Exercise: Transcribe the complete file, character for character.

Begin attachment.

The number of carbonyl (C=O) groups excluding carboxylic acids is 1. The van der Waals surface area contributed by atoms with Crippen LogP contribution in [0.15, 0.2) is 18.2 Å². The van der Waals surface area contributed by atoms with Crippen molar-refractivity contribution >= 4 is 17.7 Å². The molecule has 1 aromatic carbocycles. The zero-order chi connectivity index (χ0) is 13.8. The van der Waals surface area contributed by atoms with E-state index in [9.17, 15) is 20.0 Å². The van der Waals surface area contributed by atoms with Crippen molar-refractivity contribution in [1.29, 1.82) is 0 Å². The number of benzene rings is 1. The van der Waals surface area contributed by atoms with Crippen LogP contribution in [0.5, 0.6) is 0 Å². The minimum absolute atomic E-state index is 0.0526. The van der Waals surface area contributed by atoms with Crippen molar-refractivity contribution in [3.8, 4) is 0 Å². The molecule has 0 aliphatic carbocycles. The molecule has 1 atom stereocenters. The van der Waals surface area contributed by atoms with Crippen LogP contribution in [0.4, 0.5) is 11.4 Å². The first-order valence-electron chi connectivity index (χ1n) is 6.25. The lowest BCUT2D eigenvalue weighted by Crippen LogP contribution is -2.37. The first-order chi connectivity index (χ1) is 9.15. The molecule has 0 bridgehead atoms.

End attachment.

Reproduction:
The number of carbonyl (C=O) groups excluding carboxylic acids is 1. The van der Waals surface area contributed by atoms with Crippen LogP contribution in [0.15, 0.2) is 18.2 Å². The van der Waals surface area contributed by atoms with Crippen molar-refractivity contribution >= 4 is 17.7 Å². The molecule has 1 aromatic carbocycles. The zero-order chi connectivity index (χ0) is 13.8. The van der Waals surface area contributed by atoms with E-state index in [9.17, 15) is 20.0 Å². The van der Waals surface area contributed by atoms with Crippen molar-refractivity contribution in [1.29, 1.82) is 0 Å². The number of benzene rings is 1. The van der Waals surface area contributed by atoms with Crippen LogP contribution in [0.5, 0.6) is 0 Å². The minimum absolute atomic E-state index is 0.0526. The van der Waals surface area contributed by atoms with Crippen molar-refractivity contribution in [3.8, 4) is 0 Å². The molecule has 0 aliphatic carbocycles. The molecule has 1 atom stereocenters. The van der Waals surface area contributed by atoms with Crippen LogP contribution in [0.4, 0.5) is 11.4 Å². The first-order valence-electron chi connectivity index (χ1n) is 6.25. The lowest BCUT2D eigenvalue weighted by Crippen LogP contribution is -2.37. The first-order chi connectivity index (χ1) is 9.15. The molecule has 0 bridgehead atoms.